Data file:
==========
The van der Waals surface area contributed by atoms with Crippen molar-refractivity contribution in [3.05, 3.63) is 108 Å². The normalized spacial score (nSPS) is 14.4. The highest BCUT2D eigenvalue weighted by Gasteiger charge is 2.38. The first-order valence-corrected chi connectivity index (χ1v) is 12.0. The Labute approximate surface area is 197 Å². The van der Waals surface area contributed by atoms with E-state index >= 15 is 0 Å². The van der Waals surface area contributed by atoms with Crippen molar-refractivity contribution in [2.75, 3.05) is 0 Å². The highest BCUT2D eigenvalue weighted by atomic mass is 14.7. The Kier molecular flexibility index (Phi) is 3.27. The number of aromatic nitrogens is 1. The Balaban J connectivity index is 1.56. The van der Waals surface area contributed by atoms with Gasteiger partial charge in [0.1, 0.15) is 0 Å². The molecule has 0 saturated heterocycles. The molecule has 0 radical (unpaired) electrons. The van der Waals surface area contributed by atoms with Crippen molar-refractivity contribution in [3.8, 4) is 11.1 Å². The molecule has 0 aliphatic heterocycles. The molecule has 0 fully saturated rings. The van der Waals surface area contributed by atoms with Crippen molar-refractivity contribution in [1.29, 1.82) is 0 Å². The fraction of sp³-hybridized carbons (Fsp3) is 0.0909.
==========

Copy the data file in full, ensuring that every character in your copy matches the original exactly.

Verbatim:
The van der Waals surface area contributed by atoms with Crippen molar-refractivity contribution in [3.05, 3.63) is 108 Å². The normalized spacial score (nSPS) is 14.4. The highest BCUT2D eigenvalue weighted by Gasteiger charge is 2.38. The first-order valence-corrected chi connectivity index (χ1v) is 12.0. The Labute approximate surface area is 197 Å². The van der Waals surface area contributed by atoms with E-state index >= 15 is 0 Å². The van der Waals surface area contributed by atoms with Crippen molar-refractivity contribution in [2.75, 3.05) is 0 Å². The highest BCUT2D eigenvalue weighted by atomic mass is 14.7. The Kier molecular flexibility index (Phi) is 3.27. The number of aromatic nitrogens is 1. The Balaban J connectivity index is 1.56. The van der Waals surface area contributed by atoms with Gasteiger partial charge in [0.1, 0.15) is 0 Å². The molecule has 0 saturated heterocycles. The molecule has 0 radical (unpaired) electrons. The van der Waals surface area contributed by atoms with Crippen molar-refractivity contribution in [3.8, 4) is 11.1 Å². The molecule has 0 aliphatic heterocycles. The molecule has 0 fully saturated rings. The van der Waals surface area contributed by atoms with Crippen molar-refractivity contribution in [1.29, 1.82) is 0 Å². The fraction of sp³-hybridized carbons (Fsp3) is 0.0909.